With 2:07 to play and after another of his driving layups, Schroder flailed his arm and caught Ricky Rubio with a hand to the face. He was assessed a flagrant-1 foul and Rubio hit both free throws. Joe Ingles followed with two foul shots for Utah's final lead.

Donovan Mitchell scored 24 points and Rubio had 23 for the Jazz (see full recap).

Towns, Wiggins lead Timberwolves to victory
MINNEAPOLIS -- Karl-Anthony Towns racked up 30 points and 10 rebounds for his NBA-best 60th double-double and Andrew Wiggins scored 27 points in an all-around performance, leading the Minnesota Timberwolves to a 123-109 victory over the Los Angeles Clippers on Tuesday night that was critical for their push for the playoffs.

Jeff Teague pitched in 20 points and 12 assists for the Timberwolves, who swept the four-game season series and sent the weary Clippers to their fourth consecutive loss on the commencement of a four-game, six-night trip.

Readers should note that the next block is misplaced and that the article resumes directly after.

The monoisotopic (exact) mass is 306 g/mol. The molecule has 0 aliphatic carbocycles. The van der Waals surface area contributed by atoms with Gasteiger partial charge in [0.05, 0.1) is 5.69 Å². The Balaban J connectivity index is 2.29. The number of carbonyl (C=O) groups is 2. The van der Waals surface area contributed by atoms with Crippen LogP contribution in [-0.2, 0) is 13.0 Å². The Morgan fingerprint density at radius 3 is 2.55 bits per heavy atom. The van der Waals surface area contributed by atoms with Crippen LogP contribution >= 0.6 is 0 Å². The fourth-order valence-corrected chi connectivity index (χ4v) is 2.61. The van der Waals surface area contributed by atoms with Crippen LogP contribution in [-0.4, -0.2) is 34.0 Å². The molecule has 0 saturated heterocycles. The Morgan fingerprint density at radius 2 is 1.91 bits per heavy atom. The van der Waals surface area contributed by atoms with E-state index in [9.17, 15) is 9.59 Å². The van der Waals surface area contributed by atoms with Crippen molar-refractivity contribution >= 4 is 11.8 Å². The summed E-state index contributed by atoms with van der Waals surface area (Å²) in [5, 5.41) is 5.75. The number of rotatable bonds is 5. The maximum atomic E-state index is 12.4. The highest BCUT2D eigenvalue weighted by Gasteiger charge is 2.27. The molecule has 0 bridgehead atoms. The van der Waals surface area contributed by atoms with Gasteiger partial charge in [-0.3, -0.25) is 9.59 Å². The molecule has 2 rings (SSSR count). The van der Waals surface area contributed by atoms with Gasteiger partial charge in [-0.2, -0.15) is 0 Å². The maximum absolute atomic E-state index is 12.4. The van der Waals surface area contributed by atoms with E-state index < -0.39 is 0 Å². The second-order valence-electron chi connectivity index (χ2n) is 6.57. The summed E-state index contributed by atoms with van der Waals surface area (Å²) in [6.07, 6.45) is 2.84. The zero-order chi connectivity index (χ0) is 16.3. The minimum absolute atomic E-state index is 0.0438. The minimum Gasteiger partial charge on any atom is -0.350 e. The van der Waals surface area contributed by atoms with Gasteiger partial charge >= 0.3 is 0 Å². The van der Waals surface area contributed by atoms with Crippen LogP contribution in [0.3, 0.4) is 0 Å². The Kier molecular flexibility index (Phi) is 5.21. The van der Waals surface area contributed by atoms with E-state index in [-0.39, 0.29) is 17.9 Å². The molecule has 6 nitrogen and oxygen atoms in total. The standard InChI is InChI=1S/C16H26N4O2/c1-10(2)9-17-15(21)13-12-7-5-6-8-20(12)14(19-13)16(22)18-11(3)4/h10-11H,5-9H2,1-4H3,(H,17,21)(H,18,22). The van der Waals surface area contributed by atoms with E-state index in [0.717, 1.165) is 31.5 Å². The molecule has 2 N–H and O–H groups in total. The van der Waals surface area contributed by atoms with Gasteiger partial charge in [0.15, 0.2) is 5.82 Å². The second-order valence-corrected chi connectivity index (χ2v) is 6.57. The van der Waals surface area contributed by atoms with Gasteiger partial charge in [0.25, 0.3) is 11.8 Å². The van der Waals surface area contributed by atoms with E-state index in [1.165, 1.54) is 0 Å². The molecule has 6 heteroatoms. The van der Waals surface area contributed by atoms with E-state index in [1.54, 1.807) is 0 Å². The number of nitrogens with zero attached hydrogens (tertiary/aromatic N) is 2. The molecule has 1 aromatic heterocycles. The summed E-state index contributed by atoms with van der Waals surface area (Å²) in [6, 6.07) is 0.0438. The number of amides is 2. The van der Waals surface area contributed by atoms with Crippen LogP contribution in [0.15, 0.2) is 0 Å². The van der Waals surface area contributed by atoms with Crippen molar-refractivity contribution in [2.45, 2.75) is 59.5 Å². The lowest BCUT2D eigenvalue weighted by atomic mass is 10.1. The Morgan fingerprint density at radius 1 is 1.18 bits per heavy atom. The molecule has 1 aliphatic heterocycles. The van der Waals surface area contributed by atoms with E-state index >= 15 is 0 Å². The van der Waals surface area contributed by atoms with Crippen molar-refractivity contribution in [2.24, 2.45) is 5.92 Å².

Jamal Crawford scored 20 points and Taj Gibson had 15 points and eight rebounds as the Timberwolves pushed their lead over the Clippers (37-33) to three games. With five losses in their last seven games, the Wolves (41-31) had fallen into eighth place in the Western Conference. Denver (38-33) is in ninth.

DeAndre Jordan led the way for the Clippers with 18 points and 12 rebounds, but Tobias Harris played with flu-like symptoms and finished with only 10 points on 5-for-16 shooting, missing all five of his 3-point tries. Lou Williams and Sean Kilpatrick each had 15 points off the bench (see full recap).

Joel Embiid has trouble with mask, not Heat in Sixers' Game 3 win

Joel Embiid has trouble with mask, not Heat in Sixers' Game 3 win

BOX SCORE

MIAMI — "We're not here to make friends. We're here to win the series." 

With those two sentences, Joel Embiid made it known what he is all about in the playoffs.

The big man fought to return from an orbital fracture to help the Sixers win, and that’s exactly what he did in his first game since March 28. Embiid led the team with 23 points, seven rebounds, four assists, three blocks and a steal over 30 minutes in his NBA postseason debut … while wearing a mask with goggles (see story)